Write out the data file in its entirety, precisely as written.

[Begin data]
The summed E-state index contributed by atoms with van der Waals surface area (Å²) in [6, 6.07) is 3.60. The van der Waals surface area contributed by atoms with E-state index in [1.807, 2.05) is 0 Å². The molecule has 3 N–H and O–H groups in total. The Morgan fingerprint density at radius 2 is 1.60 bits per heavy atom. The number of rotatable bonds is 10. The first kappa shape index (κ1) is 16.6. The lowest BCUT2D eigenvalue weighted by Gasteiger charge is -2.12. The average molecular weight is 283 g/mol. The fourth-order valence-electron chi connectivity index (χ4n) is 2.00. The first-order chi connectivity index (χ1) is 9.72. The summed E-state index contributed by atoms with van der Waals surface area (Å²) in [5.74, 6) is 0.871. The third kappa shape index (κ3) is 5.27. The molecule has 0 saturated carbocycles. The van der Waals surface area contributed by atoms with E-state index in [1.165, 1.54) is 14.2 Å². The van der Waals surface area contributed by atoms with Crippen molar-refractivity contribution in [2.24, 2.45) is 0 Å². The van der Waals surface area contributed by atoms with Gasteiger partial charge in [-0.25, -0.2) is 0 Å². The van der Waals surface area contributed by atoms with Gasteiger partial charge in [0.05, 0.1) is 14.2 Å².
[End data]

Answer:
The summed E-state index contributed by atoms with van der Waals surface area (Å²) in [6, 6.07) is 3.60. The van der Waals surface area contributed by atoms with E-state index in [1.807, 2.05) is 0 Å². The molecule has 3 N–H and O–H groups in total. The Morgan fingerprint density at radius 2 is 1.60 bits per heavy atom. The number of rotatable bonds is 10. The first kappa shape index (κ1) is 16.6. The lowest BCUT2D eigenvalue weighted by Gasteiger charge is -2.12. The average molecular weight is 283 g/mol. The fourth-order valence-electron chi connectivity index (χ4n) is 2.00. The first-order chi connectivity index (χ1) is 9.72. The summed E-state index contributed by atoms with van der Waals surface area (Å²) in [5.74, 6) is 0.871. The third kappa shape index (κ3) is 5.27. The molecule has 0 saturated carbocycles. The van der Waals surface area contributed by atoms with E-state index in [1.165, 1.54) is 14.2 Å². The van der Waals surface area contributed by atoms with Crippen molar-refractivity contribution in [2.24, 2.45) is 0 Å². The van der Waals surface area contributed by atoms with Gasteiger partial charge in [-0.25, -0.2) is 0 Å². The van der Waals surface area contributed by atoms with Gasteiger partial charge in [0.05, 0.1) is 14.2 Å².